Asymmetric information problem and lack of collateral can make R&D investment more susceptible to financial constraints than other investment, especially for young, small and non-dividend-payout firms. During the global financial crisis (GFC) with the reduction on market demand and the collapse of credit and stock markets, R&D intensive firms find raising both internal and external finance a challenge. On a macroeconomic level, R&D activities are likely to be enhanced by financial development as a mechanism of economic growth. However, existing evidence on whether financing frictions limit R&D activities, particularly in non-high tech firms and the effects of the GFC as well as financial development on R&D investment both for high tech and non-high tech firms remain unexplored. Thus, this study attempts to fill the aforementioned gaps.
In particular, this thesis analyses the impact of financial sources on R&D investment in both high tech and non-high tech firms. In particular, two key research questions are answered including:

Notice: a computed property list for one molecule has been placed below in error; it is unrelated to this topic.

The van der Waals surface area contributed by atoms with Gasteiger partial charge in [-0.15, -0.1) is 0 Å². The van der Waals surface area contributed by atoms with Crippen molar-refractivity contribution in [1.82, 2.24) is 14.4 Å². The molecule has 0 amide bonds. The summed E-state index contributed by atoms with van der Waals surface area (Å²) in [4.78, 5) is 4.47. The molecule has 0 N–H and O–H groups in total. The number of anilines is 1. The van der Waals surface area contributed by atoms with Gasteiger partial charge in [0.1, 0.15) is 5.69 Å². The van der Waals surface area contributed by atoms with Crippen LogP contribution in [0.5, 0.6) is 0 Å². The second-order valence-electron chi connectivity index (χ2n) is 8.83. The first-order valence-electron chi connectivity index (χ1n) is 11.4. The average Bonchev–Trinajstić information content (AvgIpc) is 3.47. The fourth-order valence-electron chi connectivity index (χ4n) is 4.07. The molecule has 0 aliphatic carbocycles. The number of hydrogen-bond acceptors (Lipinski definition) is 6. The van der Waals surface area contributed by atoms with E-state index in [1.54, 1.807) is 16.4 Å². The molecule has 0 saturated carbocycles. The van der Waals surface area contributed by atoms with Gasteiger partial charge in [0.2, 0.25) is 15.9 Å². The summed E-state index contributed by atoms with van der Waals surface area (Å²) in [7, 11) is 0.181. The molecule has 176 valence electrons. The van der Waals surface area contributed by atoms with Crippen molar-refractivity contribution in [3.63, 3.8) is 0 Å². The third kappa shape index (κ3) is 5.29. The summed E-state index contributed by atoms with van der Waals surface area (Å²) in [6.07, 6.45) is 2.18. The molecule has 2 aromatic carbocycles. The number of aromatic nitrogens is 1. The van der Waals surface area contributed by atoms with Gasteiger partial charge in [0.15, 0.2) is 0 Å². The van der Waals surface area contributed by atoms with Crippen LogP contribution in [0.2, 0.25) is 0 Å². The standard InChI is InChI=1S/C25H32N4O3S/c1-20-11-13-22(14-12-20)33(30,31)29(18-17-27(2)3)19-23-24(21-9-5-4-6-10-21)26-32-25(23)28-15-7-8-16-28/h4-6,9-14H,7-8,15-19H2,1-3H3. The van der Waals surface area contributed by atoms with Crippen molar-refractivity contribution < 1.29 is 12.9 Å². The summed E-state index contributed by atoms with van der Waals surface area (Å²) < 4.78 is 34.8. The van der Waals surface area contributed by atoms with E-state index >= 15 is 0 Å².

RQ1: To what extent do sources of finance including cash flow, stock issues and debt issues affect R&D investment during crises periods?
RQ2: To what extent does financial development affect R&D investments?
The study analyses a panel dataset of 8,508 publicly listed U.S. firms comprising 2,965 high tech firms and 5,543 non-high tech firms with a total of 80,945 firm-year observations over the period of 1990-2011. The study is based on the Euler-equation specification using pooled-OLS, firm fixed effects and two-step system GMM regressions.
The thesis documents three key findings. First, the internal finance affects R&D investment in both high tech and non-high tech firms while external finance are only associated with high tech firms. Moreover, this effect is severe among young and non-payout firms compared to mature and payout firms respectively. Second, impacts of the GFC 2007-2008 and internet bubble crisis 2000-2001 on R&D investment in high-tech firms are greater compared to their counterparts (i.e, non-high-tech firms). This evidence is appreciable among young and non-payout in high tech industries. Finally, financial development enhances innovation in both high tech and non-high tech firms, indicating that high tech firms exhibit ease in accessing financial sources compared to non-high tech firms. The results are robust to different sample splitting criteria, model specification, and other crises periods.